Since the computational complexity of direct elimilation methods for solving linear systems is $O(n^3)$, it's not practical when the number of dofs is large. But how large would you call it a large system? I saw some material saying that 100,000 dofs would be the watershed when you should consider iterative methods. Wouldn't that be too large? I mean when dofs reach just less than 100,000, the complexity would be $O(100,000^3)$ with direct methods, it's hard to imagine that we can afford such a huge comlexity? Could anyone give some concrete examples or intuitive sugestions indicating the usual upper bound when direct elimilation methods are treated as impractical? Literatures would also be fine. Thank you!
closed as too broad by Christian Clason, Kirill, nicoguaro♦, Paul♦ Nov 21 '16 at 16:06
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The "100,000 unknowns" rule-of-thumb applies to sparse matrices rather than dense ones. A naive direct solver, which doesn't take advantage of sparsity at all, could in principle have $O(n^3)$ complexity for some matrices. In practice, a good direct solver will have much lower computational complexity.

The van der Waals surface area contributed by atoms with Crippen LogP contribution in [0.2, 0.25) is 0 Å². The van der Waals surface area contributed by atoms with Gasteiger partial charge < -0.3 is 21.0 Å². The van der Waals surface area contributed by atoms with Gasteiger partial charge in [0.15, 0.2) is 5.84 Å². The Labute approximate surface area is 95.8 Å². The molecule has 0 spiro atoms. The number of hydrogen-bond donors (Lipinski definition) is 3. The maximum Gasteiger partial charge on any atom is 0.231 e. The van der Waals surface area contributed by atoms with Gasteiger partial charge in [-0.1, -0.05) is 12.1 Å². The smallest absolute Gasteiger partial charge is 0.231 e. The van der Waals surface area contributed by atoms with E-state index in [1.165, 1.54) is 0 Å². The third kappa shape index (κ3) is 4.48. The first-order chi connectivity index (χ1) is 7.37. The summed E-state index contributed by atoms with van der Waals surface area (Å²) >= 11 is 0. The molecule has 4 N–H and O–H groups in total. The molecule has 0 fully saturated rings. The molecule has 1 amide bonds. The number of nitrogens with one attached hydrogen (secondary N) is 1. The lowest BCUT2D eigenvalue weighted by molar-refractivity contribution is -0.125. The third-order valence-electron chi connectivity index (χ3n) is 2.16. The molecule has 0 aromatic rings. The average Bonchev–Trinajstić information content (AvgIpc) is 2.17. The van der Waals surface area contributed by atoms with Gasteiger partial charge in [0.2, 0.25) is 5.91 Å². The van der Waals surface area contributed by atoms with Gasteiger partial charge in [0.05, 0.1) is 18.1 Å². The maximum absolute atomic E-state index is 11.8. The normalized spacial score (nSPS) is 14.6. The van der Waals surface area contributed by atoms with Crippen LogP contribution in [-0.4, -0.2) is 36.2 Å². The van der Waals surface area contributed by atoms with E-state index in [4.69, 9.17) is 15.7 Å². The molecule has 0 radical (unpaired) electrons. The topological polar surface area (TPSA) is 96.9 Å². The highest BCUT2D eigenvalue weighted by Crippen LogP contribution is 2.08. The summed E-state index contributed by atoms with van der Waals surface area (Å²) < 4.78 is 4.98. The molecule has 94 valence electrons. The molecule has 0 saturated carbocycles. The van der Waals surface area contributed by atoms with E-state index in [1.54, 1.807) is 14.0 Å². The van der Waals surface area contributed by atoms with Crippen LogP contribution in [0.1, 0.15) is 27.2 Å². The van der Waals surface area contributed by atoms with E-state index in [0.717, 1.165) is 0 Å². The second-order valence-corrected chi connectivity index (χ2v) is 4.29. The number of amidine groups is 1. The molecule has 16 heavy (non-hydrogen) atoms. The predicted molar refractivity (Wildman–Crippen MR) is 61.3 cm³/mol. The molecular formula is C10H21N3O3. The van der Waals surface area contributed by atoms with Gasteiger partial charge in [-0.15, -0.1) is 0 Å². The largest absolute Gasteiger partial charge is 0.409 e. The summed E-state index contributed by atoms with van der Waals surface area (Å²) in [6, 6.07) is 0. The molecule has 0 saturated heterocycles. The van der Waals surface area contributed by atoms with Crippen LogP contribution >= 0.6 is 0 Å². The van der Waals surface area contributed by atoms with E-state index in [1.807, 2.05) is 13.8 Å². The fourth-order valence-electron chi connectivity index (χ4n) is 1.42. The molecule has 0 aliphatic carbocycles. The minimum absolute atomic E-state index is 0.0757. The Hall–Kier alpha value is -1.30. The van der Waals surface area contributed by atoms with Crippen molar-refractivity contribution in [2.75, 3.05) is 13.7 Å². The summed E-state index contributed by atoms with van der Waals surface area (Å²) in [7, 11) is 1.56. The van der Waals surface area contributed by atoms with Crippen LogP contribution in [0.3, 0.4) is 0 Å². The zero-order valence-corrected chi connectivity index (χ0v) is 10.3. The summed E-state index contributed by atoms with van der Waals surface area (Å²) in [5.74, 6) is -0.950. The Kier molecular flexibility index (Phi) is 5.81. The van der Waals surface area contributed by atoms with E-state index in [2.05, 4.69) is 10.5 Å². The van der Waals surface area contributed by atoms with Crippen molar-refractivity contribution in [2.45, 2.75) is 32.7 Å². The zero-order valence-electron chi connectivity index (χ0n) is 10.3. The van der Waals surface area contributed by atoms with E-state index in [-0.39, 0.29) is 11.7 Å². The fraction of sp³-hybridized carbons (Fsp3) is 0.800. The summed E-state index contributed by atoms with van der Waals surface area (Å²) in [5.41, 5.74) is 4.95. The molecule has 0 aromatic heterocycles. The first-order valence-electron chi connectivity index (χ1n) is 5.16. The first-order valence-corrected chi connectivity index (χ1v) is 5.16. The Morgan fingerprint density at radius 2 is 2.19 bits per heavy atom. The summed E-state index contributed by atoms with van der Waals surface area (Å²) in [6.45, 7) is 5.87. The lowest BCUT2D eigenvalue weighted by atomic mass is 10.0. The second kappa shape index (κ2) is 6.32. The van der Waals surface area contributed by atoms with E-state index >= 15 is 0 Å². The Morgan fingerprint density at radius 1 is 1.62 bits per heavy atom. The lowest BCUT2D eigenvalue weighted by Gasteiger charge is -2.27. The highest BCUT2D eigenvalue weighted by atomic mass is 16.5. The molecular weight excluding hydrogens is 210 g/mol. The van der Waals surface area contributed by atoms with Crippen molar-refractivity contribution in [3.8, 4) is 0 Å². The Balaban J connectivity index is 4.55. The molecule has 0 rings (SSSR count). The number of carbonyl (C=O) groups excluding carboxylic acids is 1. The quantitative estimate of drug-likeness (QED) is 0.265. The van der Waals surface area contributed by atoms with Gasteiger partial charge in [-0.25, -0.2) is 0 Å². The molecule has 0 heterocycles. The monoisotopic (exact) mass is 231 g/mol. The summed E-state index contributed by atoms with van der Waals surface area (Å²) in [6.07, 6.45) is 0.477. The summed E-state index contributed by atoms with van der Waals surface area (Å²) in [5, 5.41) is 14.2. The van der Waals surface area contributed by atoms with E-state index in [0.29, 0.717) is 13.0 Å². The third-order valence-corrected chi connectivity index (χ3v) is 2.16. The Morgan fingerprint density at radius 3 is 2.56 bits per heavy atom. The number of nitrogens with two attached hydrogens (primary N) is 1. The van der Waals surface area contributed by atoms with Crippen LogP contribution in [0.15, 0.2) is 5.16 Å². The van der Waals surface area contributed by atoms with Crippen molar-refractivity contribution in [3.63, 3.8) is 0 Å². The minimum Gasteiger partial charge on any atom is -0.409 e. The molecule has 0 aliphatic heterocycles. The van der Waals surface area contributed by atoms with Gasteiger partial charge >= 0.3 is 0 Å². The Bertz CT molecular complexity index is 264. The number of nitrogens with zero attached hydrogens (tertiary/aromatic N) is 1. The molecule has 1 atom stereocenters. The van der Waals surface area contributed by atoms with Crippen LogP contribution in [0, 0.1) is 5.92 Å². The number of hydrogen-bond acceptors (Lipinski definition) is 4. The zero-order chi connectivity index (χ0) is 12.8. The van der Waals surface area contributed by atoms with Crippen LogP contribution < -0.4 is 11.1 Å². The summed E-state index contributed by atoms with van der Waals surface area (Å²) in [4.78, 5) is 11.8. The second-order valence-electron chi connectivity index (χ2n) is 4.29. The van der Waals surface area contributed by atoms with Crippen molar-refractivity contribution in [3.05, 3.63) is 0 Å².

A better starting point would be to look at banded matrices. Factoring a matrix of bandwidth $d$ requires $O(d^2n)$ time, and the factors have bandwidth $d$ also. If you can reorder a sparse matrix so that it has small bandwidth, then you can make direct factorization much more manageable. Unfortunately, computing the optimal reordering is NP-complete. Fortunately, there are some good heuristics, i.e. the Cuthill-McKee algorithm, for reducing the bandwidth of a graph.
Now most FEM matrices, especially in 3D, actually have pretty high bandwidth. Rather than take this indirect approach of reducing fill-in by reducing bandwidth, you could ask which ordering, among the $n!$ possibilities, gives the least fill-in for a direct matrix factorization. This problem is also NP-complete, but there are also some good heuristics. These heuristics are the basis for approximate minimum degree orderings. A good reference is Amestoy's original paper on AMD ordering and Tim Davis's book.
As Bill Greene suggests, you should try it for yourself as well. scipy has a sparse LU factorization routine where you can specify to either leave the matrix in its natural ordering, or to use AMD. You can always try it out on the SuiteSparse matrix collection.